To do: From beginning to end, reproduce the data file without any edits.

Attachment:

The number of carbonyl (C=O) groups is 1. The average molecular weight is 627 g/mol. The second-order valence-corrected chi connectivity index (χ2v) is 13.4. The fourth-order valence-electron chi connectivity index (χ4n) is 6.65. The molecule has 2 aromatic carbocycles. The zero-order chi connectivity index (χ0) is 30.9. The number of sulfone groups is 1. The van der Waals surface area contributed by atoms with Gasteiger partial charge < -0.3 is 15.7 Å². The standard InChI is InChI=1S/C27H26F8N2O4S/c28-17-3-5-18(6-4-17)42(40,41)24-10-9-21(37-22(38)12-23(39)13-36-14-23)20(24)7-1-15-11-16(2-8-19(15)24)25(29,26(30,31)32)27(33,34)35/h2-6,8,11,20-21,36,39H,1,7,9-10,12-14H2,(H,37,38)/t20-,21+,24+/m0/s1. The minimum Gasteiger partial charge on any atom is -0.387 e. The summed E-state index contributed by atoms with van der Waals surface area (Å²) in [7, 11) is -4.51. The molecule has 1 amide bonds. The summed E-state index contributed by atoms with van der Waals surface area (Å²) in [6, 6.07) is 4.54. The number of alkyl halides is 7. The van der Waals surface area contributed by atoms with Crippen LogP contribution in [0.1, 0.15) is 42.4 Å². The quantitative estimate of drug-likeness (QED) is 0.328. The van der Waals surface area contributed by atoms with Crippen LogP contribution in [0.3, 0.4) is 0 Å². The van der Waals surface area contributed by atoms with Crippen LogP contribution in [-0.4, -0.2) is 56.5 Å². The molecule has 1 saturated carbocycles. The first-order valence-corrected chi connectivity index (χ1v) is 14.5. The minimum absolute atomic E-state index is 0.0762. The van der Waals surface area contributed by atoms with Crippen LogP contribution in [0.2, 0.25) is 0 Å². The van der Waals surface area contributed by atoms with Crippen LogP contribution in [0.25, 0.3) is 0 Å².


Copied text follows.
The number of carbonyl (C=O) groups is 1. The average molecular weight is 627 g/mol. The second-order valence-corrected chi connectivity index (χ2v) is 13.4. The fourth-order valence-electron chi connectivity index (χ4n) is 6.65. The molecule has 2 aromatic carbocycles. The zero-order chi connectivity index (χ0) is 30.9. The number of sulfone groups is 1. The van der Waals surface area contributed by atoms with Gasteiger partial charge < -0.3 is 15.7 Å². The standard InChI is InChI=1S/C27H26F8N2O4S/c28-17-3-5-18(6-4-17)42(40,41)24-10-9-21(37-22(38)12-23(39)13-36-14-23)20(24)7-1-15-11-16(2-8-19(15)24)25(29,26(30,31)32)27(33,34)35/h2-6,8,11,20-21,36,39H,1,7,9-10,12-14H2,(H,37,38)/t20-,21+,24+/m0/s1. The minimum Gasteiger partial charge on any atom is -0.387 e. The summed E-state index contributed by atoms with van der Waals surface area (Å²) in [7, 11) is -4.51. The molecule has 1 amide bonds. The summed E-state index contributed by atoms with van der Waals surface area (Å²) in [6, 6.07) is 4.54. The number of alkyl halides is 7. The van der Waals surface area contributed by atoms with Crippen LogP contribution in [0.1, 0.15) is 42.4 Å². The quantitative estimate of drug-likeness (QED) is 0.328. The van der Waals surface area contributed by atoms with Crippen LogP contribution in [0.3, 0.4) is 0 Å². The van der Waals surface area contributed by atoms with Crippen LogP contribution in [-0.4, -0.2) is 56.5 Å². The molecule has 1 saturated carbocycles. The first-order valence-corrected chi connectivity index (χ1v) is 14.5. The minimum absolute atomic E-state index is 0.0762. The van der Waals surface area contributed by atoms with Crippen LogP contribution in [0.2, 0.25) is 0 Å². The van der Waals surface area contributed by atoms with Crippen LogP contribution in [0.25, 0.3) is 0 Å².